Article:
You say you can stand anything for travel, because you love it so much: The heat of the sun, the stiffness of a bed, the strange flavours in a foreign land, the language barriers… You’re a hardcore adventurer, an exciting globetrotter. Here’s the catch: There’s this one part of your body that just won’t cooperate — your bladder.
Weak bladders don’t choose anyone. Some people are only lucky enough to escape the struggles of needing to go to the bathroom often. Unfortunately, you aren’t one of those fortunate few.
News flash: There are certain things you can do to conquer travel like a pro, even with a weak bladder.
1. Choose transportation with bathrooms
This is probably an obvious one — when taking public transportation, choose one with a bathroom. Plane rides won’t be much of a problem, as all commercial airplanes have bathrooms. (Tip: Go on a bathroom break before you feel the urgent need to pee. There’ll most likely be a line for the bathroom, and you might have to wait a while for your turn.) Most bus lines now have models with bathrooms, too; however, travellers will have to endure wobbling to the bathroom while in transit (Take note: It’s not that easy).
2. Wear loose clothing
Aside from being annoyingly uncomfortable, tight-fitting clothes — specifically those that suffocate the groin area — are restrictive; in turn, they give you the urge to pee more often. More than that, they put pressure on your lower abdomen. In the long run, this may lead to urinary tract infections that will badly affect your bladder function.
Skinny jeans may make your butt look good, but there’s no need for you to be a purist. The reign of tight pants has been long gone (and boy, are we thankful for that!). When travelling, opt for loose clothing: dresses, jogger pants, leggings, culottes… My personal favourite? A jazzy pair of harem pants!
3. Pick an aisle seat
You don’t want to disturb other passengers every time you have to go to the bathroom — especially if they’re sleeping! Choose to sit by the aisle whenever you can. If possible, pick the seat closest to the door so you won’t have to go through an obstacle course of people (and their bags!).
Make sure to check in for your flight as soon as possible (you can do this online) so you can select your seat before everyone else does. Based on my experience, aisle seats are usually the first ones taken. If you’re taking a vehicle without a seat reservation option, you might have to arrive extra early at the terminal to reserve your seat. Say it with me — #titaproblems.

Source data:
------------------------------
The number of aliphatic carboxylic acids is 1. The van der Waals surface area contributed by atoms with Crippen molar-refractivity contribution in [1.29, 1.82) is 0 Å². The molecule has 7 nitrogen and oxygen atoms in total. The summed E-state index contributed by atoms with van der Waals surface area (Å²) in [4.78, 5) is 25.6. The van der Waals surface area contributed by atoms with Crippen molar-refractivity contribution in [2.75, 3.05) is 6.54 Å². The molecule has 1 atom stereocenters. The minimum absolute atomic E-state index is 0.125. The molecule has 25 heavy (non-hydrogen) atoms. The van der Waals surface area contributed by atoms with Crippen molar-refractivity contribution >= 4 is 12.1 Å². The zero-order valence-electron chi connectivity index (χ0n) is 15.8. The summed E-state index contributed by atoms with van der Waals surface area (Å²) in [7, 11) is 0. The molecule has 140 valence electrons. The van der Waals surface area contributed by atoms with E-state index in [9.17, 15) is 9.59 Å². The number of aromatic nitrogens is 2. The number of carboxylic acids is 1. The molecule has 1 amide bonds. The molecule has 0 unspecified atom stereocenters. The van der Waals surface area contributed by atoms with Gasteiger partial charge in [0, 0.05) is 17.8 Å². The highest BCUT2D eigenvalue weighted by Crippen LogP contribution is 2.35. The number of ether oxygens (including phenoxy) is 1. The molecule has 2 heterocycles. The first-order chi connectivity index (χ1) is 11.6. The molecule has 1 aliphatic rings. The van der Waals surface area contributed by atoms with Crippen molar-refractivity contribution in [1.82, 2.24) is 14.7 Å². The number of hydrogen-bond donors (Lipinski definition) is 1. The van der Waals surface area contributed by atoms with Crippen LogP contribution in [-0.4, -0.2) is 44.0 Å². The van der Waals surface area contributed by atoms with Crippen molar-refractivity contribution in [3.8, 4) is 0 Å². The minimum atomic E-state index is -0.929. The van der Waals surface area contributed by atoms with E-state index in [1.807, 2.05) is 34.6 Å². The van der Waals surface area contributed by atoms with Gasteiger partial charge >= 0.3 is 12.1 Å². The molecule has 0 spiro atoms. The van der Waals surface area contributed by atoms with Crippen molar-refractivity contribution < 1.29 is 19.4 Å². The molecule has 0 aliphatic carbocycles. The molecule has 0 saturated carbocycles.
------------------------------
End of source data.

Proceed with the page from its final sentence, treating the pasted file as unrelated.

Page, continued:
4. Limit diuretic intake
Before and during travelling, go easy on the liquids. Juice, caffeine and alcohol are considered diuretics and are your worst enemies when it comes to long-haul trips. Avoid having them when you know you won’t have access to a bathroom for a certain period of time. Don’t worry: You don’t need to die of dehydration. Drinking water is fine, as long as you don’t chug down a whole gallon in one sitting (Who does that, anyway?!). Take it slowly and surely, my friends. Also, keep your bladder healthy and make sure to drink at least eight glasses of water a day!
5. Maximise all bathroom breaks
Imagine this: You’re riding a bus, and it finally goes for a stopover. You think you don’t need to pee, so you decide to stay inside the vehicle. Little did you know that was the last bus stop for the trip. You can’t take it anymore, so you ask your driver to please make another stop so you can pee. But you’re in the middle of nowhere. “Fine,” he says, “Go pee over there.” Your eyes widen and your jaw drops — he points to a tree.
As a traveller with a weak bladder, you need to maximise each and every bus stop that there is. Food stops. Gasoline stops. Even random stops when the driver needs to pee or smoke. Don’t wait for an explosion to happen. When there’s a chance, release.
Note: Make sure to let your seatmate, driver, and bus conductor know you’re going to the bathroom. You don’t want to be left behind.
6. Bring public bathroom necessities
You have to face the music — not every public bathroom is clean. That’s just a sad truth travellers have to accept. If you have a weak bladder, you have it bad: You can’t be picky when nature calls. To survive the worst of worst bathrooms, have a handy survival kit with you. Mostly, this means toilet paper, wet wipes, and hand sanitiser. But if you want to be a little extra, then, by all means, go! Take toilet seat covers, some air freshener, and a portable bidet with you, too.
7. Prepare distractions
Preparing for a long-haul trip with a weak bladder is a lot like preparing for war. You need to train your body (some experts swear by kegel exercises). You need to watch your diet (avoid diuretics!). Finally, you need to prepare your mind.
There’s a reason why we hate thinking about running water when we need to pee. Travelling with a weak bladder requires you to master the art of mind over matter. Pack enough entertainment materials that will distract you from your urge to pee. Download your favourite Netflix movies and series or bring a book. Avoid comedies, suspense, and jump scares, though! Laughing and shock will both trigger your bladder even more.
8. Learn to ask where the bathroom is in the local language
Finally, be sure to equip yourself in every destination. When travelling to a non-English speaking country, learn the phrase “Where is the bathroom?” or “Can you point me to the bathroom?” If you’re not confident with your linguistic skills, bring an illustration or sign for a bathroom instead.
Even when you’re travelling to an English-speaking country, some nationalities won’t recognise the words bathroom and comfort room (CR). Familiarise yourself with how they refer to their bathroom. Some say washroom or water closet (WC), while others stick with toilet or lavatory.
Congratulations! Now, you’re ready to conquer the world — one bathroom at a time.